With the advent of Funnel 3.0, this skill went from important to absolutely essential because this model relies on the successful interplay of many linear processes.
We have content, lead campaigns, and sales campaigns happening at the same time. On top of that, there are remarketing processes, multiple sources of traffic, and different specialists which all have to work together. To manage this entire interlinking ecosystem you must become a true project management master.
4. Multichannel Traffic Campaigns
Traffic campaigns are more complex, entailing the management of multiple channels, and of various remarketing audiences who are being targeted via different channels simultaneously.
5. Data Reporting and Analysis
Funnel architects need to understand how much each of the funnel sections contributes to the final goal of attracting the customer. The game may be longer but it’s still about end customer acquisition.
Here, as a summary, you can see an infographic showing the evolution of the digital sales funnel:
Different businesses – same digital sales funnel?
So far we have covered how a Multi-channel, Content First funnel model with lots of Remarketing works and we looked in detail at what skills you need to have in your time to build it.
The big question now is: How should you adjust this generic funnel flow to fit your particular business?
Over the last 15 years I have worked with many different types of online businesses, building funnel frameworks I am proud to share.
Experience has taught me that while there is no “one size fits all” digital sales funnel, there are certain funnels that work well with particular business types.
Below I’ve outlined the four groups into which most online businesses fall together with details of their best-fitting digital sales funnel model:
1. Subscription Business (B2C)
I am referring to all the membership platforms and apps like fitness TVs, diet apps, meditation apps, etc. These businesses are characterized by a small monthly recurring fee and low attachment to the product (unless worked on).
The most effective funnel for this type of business will display the following characteristics:
- Relatively short funnels where content can lead straight into a freemium or paid account creation landing page;
- Churn mitigation tactics and intense post-purchase flow – a lot happens after a user creates an account and lots of marketing is done to activate the user within the membership platform and keep them coming back.
- Dual appeal – an evergreen funnel is supported by many seasonal campaigns built around different topics, user motivations, or new product releases.
2. Subscription Business (B2B)
The funnel for this type of business is similar to that used for a B2C subscription business with the following differences:
- The Bottom of Funnel often integrates a direct sales element (a call between a sales rep and a potential buyer or freemium platform user)
- Monitoring user activities within the product should be one of the key activities of the product & marketing team, and you should take different actions toward users based on their in-app activity
- Traffic sources will usually include LinkedIn which requires building some personal brand presence. B2B service providers don’t run an online business 🙂 However, they also need leads to feed their sales pipeline. Their funnel flow is similar to B2B Saas until the moment of sales lead acquisition.
3. Online Education Products (tickets over $100)
For this type of business, a digital sales and marketing funnel should:
- Grow and continuously nurture online communities on social media channels with ungated content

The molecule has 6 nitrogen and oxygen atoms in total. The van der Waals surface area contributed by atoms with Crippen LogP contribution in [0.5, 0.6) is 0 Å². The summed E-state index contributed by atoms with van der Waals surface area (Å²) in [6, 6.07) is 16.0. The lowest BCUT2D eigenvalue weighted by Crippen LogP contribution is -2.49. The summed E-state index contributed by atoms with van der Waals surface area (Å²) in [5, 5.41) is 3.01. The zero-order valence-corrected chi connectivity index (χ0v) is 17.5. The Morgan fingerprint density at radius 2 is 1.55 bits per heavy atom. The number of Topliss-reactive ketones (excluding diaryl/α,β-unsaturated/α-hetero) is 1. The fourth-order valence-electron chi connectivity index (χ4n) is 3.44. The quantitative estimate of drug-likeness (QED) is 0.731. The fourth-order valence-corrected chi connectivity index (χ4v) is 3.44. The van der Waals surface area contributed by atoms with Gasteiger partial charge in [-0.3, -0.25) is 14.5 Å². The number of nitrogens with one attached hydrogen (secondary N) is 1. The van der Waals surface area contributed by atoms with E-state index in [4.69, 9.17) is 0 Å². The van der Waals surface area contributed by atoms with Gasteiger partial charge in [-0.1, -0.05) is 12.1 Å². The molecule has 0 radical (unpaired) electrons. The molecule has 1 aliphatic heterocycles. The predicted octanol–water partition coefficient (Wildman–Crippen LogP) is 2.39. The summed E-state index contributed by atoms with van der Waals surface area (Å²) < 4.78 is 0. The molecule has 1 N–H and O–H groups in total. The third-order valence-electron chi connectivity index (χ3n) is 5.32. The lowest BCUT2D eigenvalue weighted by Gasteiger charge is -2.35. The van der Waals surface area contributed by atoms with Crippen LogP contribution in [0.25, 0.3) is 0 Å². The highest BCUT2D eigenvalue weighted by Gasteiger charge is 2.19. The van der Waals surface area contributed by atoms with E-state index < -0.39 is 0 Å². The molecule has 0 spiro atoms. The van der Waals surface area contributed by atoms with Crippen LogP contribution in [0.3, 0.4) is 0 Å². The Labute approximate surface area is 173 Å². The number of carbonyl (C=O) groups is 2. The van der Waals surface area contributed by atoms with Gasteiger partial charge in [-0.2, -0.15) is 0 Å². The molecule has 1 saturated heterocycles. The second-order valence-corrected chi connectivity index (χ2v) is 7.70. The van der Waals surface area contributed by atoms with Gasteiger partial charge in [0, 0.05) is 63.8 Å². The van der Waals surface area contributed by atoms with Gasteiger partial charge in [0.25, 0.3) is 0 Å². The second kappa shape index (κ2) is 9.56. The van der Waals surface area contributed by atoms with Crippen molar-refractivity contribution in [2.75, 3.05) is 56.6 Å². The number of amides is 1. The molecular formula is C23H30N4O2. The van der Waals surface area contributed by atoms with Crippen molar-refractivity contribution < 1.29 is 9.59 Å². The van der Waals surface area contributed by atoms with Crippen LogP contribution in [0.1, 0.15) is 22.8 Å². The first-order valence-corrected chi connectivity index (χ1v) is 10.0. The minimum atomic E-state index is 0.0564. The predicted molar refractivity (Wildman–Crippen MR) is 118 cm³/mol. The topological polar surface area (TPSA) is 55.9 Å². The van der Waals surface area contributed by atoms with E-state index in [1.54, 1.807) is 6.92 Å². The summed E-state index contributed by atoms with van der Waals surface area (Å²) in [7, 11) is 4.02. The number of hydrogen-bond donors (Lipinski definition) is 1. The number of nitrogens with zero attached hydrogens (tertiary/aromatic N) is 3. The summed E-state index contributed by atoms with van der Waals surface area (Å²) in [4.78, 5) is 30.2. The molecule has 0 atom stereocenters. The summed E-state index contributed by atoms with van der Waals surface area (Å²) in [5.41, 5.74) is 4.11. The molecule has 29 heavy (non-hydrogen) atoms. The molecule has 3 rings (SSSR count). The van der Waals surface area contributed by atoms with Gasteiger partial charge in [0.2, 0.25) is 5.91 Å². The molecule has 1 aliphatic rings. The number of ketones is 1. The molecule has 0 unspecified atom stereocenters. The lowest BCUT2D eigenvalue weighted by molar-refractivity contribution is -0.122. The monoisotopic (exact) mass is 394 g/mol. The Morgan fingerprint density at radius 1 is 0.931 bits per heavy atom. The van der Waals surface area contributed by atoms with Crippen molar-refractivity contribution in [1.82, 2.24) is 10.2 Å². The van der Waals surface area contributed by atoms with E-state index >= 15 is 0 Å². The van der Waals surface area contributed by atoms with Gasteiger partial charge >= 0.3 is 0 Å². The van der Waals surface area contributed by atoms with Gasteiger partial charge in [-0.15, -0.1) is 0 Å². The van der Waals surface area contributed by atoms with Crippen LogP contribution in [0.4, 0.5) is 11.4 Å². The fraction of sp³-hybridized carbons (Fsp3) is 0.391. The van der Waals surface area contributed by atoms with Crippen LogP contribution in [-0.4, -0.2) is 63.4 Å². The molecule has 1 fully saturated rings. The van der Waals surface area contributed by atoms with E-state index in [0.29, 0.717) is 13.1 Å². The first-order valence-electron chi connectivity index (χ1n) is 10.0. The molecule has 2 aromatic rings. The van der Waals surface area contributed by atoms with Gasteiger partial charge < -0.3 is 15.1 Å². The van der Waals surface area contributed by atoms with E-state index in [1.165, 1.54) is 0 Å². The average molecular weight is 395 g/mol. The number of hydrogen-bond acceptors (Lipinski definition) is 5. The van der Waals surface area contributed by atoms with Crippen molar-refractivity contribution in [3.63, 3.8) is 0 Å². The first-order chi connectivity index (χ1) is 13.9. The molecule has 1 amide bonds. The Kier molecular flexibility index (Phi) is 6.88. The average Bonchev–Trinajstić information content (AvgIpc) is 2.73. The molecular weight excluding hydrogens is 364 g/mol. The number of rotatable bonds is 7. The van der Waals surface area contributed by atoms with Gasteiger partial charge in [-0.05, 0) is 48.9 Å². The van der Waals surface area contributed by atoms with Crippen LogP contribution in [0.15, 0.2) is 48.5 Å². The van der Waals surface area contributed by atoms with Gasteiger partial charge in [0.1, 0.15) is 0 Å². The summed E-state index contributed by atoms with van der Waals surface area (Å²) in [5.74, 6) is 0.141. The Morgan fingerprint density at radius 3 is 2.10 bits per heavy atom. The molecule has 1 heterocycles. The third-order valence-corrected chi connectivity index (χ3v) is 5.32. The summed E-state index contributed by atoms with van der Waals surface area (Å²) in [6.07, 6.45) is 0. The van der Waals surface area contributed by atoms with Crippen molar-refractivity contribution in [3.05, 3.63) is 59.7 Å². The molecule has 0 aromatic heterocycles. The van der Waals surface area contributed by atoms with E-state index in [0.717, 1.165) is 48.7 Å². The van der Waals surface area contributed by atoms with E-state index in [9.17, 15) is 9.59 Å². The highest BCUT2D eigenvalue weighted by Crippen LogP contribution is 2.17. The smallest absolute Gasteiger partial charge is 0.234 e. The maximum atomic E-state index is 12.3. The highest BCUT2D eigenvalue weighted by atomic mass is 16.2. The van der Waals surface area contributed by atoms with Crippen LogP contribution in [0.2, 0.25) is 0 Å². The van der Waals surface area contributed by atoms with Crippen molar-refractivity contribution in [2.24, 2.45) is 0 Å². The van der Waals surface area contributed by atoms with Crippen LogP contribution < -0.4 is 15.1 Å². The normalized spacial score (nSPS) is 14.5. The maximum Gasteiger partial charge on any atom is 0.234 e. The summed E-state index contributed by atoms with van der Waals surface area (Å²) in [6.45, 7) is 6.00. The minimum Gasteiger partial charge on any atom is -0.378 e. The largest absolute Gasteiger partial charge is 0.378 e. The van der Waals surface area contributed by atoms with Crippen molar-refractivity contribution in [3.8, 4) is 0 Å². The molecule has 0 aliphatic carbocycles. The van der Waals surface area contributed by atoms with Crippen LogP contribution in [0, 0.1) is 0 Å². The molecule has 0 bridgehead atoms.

- Employ 2 lead generation layers. The first layer should collect low-engagement leads (signing up for easy-to-consume content like checklists or quizzes). The second layer should draw leads through more demanding campaigns that rely on motivating users to consume content, such as a campaign requiring users to sign up for webinars or a video series.
- Use a third lead layer, such as an application to participate in a course, to sell products over $1000. This will help to drive intent.
4. Mono-brand e-commerce business (selling fast-moving consumer goods online)
My new favorite type of funnel is characterized by:
- Short pathways from content to sales – to profit from spontaneous shopping behavior. Out of all the products above, physical products are the easiest purchases because usually not much product onboarding is required after the sale has been completed.
- The option to use Physical Trial as the lead acquisition strategy.
That concludes our in-depth look at the digital sales and marketing funnel.
The key points to take away
1. A digital sales funnel is a process you must establish in your business if you want it to grow. Without it, you will find it challenging to take firm control of your digital marketing and sales activities.
2. As digital sales funnels have evolved, they have become increasingly complex – mostly in response to the growing sophistication of online users. Nowadays, no matter what channel you advertise, you need to give value first in the form of ungated content (content that you distribute and share freely with no signup required).
3. The skills required to build funnels have evolved too. To run an effective funnel nowadays, you and your team need to have mastery over the following skills:
- Marketing and sales psychology
- Performance copywriting
- Lead generation
- Marketing automation
- Website UX and UI
- Multichannel traffic campaigns
- Building ungated content campaigns
- Video production
- Project management
- Multichannel traffic campaigns
- Data reporting and analysis
4. Across industries, funnels differ in length, in the number of lead acquisition layers, and in the use of integrated tactics like direct sales.
Experienced digital marketing strategists should be able to adjust the general funnel flow to the specific type best suited to a particular industry. And the cherry on top is being able to tweak it further to make it as effective as possible for a specific client persona or market trend. For assistance with this – you can always call us 🙂
With the right digital sales funnel to support your business, you’ll be steps ahead of your competitors in securing and retaining loyal customers. Your perfect funnel match will help you build a community around your products and grow your business for years to come.